Christina Aguilera: Chops, Not Chaps
Wednesday, April 4, 2007
When Christina Aguilera comes to town, everyone expects the tiny powerhouse singer to break out the chaps. It doesn't matter that Xtina restyled herself with last year's double-disc "Back to Basics," changing her look and sound to fit the style of the '20s, '30s and '40s. Nor is it important that the elaborate sets and Roberto Cavalli costumes of the "Back to Basics" tour, which stopped at Verizon Center on Monday, provide more than enough visual stimulation. Fans seem to require a glimpse of Christina circa 2002, when she celebrated a misguided personal sexual revolution by coming out of her clothes and recording "Stripped."
The people's demands were met when Aguilera performed "Still Dirrty," which essentially explains that while retro swim dresses and silent film star makeup might not be as overtly sexy as chunky highlights and a nose ring, the singer's nasty side is alive and thriving. In a merging of her new and old looks, she donned chaps made of ladylike black lace rather than leather, and, amid cheers, soapboxed about a woman's right to choose to wear as little or as much clothing as she sees fit.
The display could give credence to those who have dismissed "Back to Basics" as a pretty, vintage repackaging of a gently used pop star, but Aguilera's voice consistently shakes off all haters.
Her impeccable pitch and tone cushioned her nervy performance of "Back in the Day," where she strutted her little blond self across the stage while claiming to be resurrecting the music of Billie Holiday and Marvin Gaye. Her steamrolling over a vocal sample from '60s singer Betty Harris on "Understand" might read as disrespectful if she didn't sound so good doing it. Even the choice to put last year's gigantic single "Ain't No Other Man" at the beginning of the show, rather than its close, was forgiven when she hit the tune's highest notes.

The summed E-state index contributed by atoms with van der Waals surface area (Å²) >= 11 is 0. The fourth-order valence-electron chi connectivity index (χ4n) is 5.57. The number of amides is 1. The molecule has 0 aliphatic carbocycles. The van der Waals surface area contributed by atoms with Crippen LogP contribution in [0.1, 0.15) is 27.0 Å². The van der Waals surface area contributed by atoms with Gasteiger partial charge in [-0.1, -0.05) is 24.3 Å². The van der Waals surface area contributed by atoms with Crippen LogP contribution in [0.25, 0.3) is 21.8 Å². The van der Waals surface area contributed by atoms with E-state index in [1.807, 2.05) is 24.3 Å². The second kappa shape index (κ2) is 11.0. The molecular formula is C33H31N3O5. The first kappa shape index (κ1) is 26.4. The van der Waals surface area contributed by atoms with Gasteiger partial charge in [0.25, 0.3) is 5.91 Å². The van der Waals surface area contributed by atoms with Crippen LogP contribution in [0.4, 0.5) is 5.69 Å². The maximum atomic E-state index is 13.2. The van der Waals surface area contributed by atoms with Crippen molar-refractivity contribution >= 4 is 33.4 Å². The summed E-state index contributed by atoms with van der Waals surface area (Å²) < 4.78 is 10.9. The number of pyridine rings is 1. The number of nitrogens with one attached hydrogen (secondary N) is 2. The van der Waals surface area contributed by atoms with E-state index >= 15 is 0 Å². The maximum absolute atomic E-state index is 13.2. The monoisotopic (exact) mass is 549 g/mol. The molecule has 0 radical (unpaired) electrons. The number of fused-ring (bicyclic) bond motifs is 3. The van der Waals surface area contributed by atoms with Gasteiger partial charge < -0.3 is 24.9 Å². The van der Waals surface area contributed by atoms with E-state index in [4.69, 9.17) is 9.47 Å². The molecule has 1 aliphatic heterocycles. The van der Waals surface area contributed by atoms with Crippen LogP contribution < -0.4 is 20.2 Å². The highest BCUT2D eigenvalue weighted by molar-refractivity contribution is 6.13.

Bad song order, overconfidence -- it all seems insignificant when Aguilera opens her mouth.
Those pipes were especially wondrous in comparison with vocals from Aguilera's special guests: Diddy's girl group, Danity Kane (whose hit "Show Stopper" didn't exactly make good on its implicit promise to bring down the house), and the Pussycat Dolls. The Dolls, the pioneers who finally knocked down that pesky wall between pop and burlesque, are only as good as lead singer Nicole Scherzinger, who brought depth to the two-dimensional "tramp l'oeil" of "Buttons" and "Don't Cha."
In an effort to push her new sound without alienating old fans, Aguilera gave "What a Girl Wants," "Come on Over (All I Want Is You)," and "Dirrty" all new arrangements in line with her current big-band, pre-Motown soul sensibilities. Yet she didn't dare tinker with her signature ballad, "Beautiful," or the empowering "Fighter," which are as much a part of Aguilera as pants that lack a seat and a crotch.